While the role of custodial service worker can, at times, be looked upon as a laborious job, the H1N1 virus brought a renewed awareness of the value of this role in preventing illness and promoting healthy work environments when the job is done really well.  We salute these frontline workers in a relentless (everyday) battle for better health!

No Vacation Nation

A 2007 report from the Center for Economic and Policy Research dubbed the U.S. the No-Vacation Nation. The report compared the U.S. to 15 other countries, and found that the U.S. is the only industrialized nation in the world that does not mandate paid vacation. 28 million Americans do not get paid vacation, and two-thirds of those who do, do not use all of it, or take their work with them. Job issues, career paths, mortgages, debt and thorny relationships are some of the leading causes of stress effecting people around the world today. Researchers and doctors have assessed stress-related illnesses for years and the majority of them have come to the same conclusions; vacations are an essential part of maintaining good mental health as well as good physical health. Everyone needs rest and a break from the everyday so that they can revive and be at their best.

Planning short vacations is one way to make sure that you get away from work and your daily routine to help you reduce your level of stress. We are fortunate that California has so many relaxing destinations from which to choose and easy on the pocket book too. Whether it’s a one-day drive on Highway 1, or camping in Yosemite, hiking at Big Sur, or people watching at the wharf, make time on a regular basis to play and enjoy it. It could literally save your life! Commit to change before change is forced upon you.

Rain, Rain….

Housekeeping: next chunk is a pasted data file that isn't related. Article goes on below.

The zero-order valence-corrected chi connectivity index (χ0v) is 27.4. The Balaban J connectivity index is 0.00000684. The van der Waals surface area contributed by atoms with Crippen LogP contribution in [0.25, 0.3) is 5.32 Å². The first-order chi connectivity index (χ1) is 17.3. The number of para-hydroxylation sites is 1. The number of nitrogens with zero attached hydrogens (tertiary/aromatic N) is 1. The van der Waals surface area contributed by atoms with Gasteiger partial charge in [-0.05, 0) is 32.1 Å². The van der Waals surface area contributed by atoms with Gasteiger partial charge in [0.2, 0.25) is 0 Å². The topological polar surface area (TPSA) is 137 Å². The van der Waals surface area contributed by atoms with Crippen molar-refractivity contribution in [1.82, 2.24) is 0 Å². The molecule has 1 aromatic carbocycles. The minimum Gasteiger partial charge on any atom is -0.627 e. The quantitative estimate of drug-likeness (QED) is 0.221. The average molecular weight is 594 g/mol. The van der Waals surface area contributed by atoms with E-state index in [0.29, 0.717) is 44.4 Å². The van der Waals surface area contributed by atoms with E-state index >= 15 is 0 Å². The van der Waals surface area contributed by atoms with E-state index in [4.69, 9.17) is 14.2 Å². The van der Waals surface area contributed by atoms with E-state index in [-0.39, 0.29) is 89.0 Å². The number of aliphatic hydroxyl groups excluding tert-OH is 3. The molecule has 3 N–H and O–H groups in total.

Rain is a variable thing, right?  It is May, almost June and it is still raining.  Historical patterns show that San Jose, CA, has an average rainfall in May of less than a half inch.  Peak rain is in January…..but, when you look at the actual historical table, there can be some rain every month. And, that brings me to one troublesome aspect of lots or very little rain and the world of building and facility management. 

Yesterday’s a great example.  It was drizzling to say the least…umbrella optional for the walk from car to door.  Shoes picked up moisture from pavement/sidewalk and even though I did the rainy day shuffle outside before stepping in, the minute I hit the tile, I was out of shuffle and into full disco moves I haven’t visited in YEARS.  All in an attempt to stay upright!  I did, thankfully, no broken hip, just a bit less dignity and a bruised ego as I am sure I looked quite ridiculous with arms and legs flailing about seeking balance. 

Mats are the answer!  A good mat program can prevent 80% of the soil that comes into a building from ever reaching the inside.  How’s that for improving appearance and indoor air quality? And, if this isn’t reason enough, a good mat program can eliminate awkward dance moves at the front door or worse, a slip and fall.  OSHA (Occupational Safety and Health Administration – U.S. Department of Labor) stats show that slip and falls are the second leading cause of fatalities, second only to auto accidents.  Other statistics vary, but show that between 8 million and 9 million incidents occur each year.  Average cost of a slip and fall with injury is $25,000.  A fabulous mat program with artwork and company logos suddenly looks like a SMALL investment:  A good mat program is a must!

Helping to select matting is one of the ways we partner with property and facility managers.  We would love to work with you on this enhancement to your building entrance which can beautify as well as support your overall building safety program.

The Times They Are A-Changin’

Here’s a Top 5 List of concepts that were NOT in the custodial contractor’s vocabulary just a few short years ago.

5.  Green.   About the only thing I remember being green was the color of butyl degreasers .  These cleaners  were also very unfriendly to the environment and to those who used them.   Thankfully, today we have Green buildings, Green companies, and even Green degreasers!

4.    Eco-Friendly.   Most of our paper products, i.e., paper towels, toilet tissue, facial tissue, were purchased based solely on the look and feel (and price).  Products were bleached to a bright white and there was little or no recycled content.  Trash can liners were thick, virgin resin and there was no thought to a biodegradable product.

All the major paper and some can liner companies today boast products with published and certified eco-friendly content.